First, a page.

As it is becoming increasingly accepted that maternal exposure to the ubiquitous environmental pollutant bisphenol A (BPA) predisposes offspring to metabolic impairments, paternal contribution in this context remains unresolved. To investigate a relationship between paternal BPA exposure and offspring obesity and glucose tolerance, a mouse model was developed using dietary BPA exposure at doses comparable to human exposure levels (7% Corn Oil diet (Control), 10 μg/mg/day (Lower BPA), and 10 mg/kg/day (Upper BPA)). Two exposure windows were investigated: 1) direct exposure of male mice beginning at sexual maturation (5 weeks of age) and continuing for 12 weeks prior to mating, and 2) in utero exposure, in which dams were exposed beginning 2 weeks prior to mating and ending at weaning. F1 males were sired to unexposed females. At 16 weeks of age, offspring from both exposure windows underwent body composition analysis via NMR or DEXA scan as well as glucose tolerance testing. Paternal BPA exposure during adulthood did not affect body weight, adiposity or glucose tolerance in offspring. In utero-exposed sires produced offspring that also had no changes in body weight or adiposity. However, female offspring from the Lower BPA dose were glucose intolerant. Females with glucose intolerance were selected for islet perifusion, and interestingly, those females from Lower BPA dose exhibited enhanced glucose-stimulated insulin secretion compared to controls indicating insulin resistance. These data demonstrate that while paternal BPA exposure after sexual maturity may be metabolically innocuous, paternal BPA exposure during gestation and lactation precipitates sex-specific impairments in glucose tolerance. Further studies are required to describe precisely the glucose homeostatic impairment and elucidate epigenetic changes in sperm associated with phenotypic transmission.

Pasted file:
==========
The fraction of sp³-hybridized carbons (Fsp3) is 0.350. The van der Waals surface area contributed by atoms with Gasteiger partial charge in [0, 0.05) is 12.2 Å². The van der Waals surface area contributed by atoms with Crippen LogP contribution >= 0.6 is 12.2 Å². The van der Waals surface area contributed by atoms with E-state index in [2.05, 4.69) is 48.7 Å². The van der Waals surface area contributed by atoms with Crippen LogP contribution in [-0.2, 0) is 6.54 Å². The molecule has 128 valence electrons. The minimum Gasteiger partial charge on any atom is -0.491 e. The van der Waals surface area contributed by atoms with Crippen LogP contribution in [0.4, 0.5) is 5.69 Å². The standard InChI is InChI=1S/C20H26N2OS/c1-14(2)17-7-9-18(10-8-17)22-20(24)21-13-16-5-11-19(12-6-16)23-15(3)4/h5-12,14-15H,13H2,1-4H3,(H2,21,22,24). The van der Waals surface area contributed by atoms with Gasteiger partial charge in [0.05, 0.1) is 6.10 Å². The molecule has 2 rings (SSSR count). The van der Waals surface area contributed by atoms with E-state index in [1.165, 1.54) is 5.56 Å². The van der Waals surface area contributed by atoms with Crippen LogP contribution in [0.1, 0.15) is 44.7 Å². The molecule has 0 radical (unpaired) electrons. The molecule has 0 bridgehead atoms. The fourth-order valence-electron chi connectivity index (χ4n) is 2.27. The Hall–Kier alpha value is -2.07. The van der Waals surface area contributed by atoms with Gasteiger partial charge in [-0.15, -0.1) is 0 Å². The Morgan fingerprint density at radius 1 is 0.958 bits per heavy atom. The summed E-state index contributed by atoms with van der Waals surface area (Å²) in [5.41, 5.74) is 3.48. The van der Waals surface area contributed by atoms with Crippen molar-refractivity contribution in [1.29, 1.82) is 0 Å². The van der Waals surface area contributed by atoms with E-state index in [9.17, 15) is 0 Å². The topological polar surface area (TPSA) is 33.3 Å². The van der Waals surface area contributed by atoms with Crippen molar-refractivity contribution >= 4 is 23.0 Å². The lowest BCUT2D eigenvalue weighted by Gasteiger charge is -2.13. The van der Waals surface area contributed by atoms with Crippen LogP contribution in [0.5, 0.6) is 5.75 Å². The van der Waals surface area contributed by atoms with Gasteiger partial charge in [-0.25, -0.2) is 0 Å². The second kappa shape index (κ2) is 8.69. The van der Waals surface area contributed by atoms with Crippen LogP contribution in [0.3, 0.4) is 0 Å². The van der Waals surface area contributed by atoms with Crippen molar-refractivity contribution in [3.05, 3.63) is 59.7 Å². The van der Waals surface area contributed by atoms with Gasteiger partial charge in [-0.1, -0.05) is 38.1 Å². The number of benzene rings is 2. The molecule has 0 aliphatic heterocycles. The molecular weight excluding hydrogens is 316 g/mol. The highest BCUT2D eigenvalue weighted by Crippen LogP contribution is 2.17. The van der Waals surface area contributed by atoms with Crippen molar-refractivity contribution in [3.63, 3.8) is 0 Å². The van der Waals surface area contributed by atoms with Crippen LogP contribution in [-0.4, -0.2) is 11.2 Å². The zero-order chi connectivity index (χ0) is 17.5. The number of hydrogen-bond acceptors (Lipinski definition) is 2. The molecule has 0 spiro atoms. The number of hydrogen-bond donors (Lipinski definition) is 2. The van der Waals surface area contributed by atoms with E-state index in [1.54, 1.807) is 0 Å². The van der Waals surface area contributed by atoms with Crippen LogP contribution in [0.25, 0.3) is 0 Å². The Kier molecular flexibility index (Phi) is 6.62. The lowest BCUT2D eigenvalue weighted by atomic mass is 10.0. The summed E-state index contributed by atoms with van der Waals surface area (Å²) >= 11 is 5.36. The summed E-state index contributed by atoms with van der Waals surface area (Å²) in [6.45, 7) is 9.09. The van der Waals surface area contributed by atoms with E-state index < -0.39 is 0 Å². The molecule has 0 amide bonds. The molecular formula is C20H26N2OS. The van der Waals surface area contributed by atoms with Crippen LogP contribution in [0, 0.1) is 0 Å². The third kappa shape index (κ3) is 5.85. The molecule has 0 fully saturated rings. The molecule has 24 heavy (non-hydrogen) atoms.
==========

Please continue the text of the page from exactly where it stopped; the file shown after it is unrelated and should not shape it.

C.S. Rashid: None. A. Bansal: None. R.A. Simmons: None.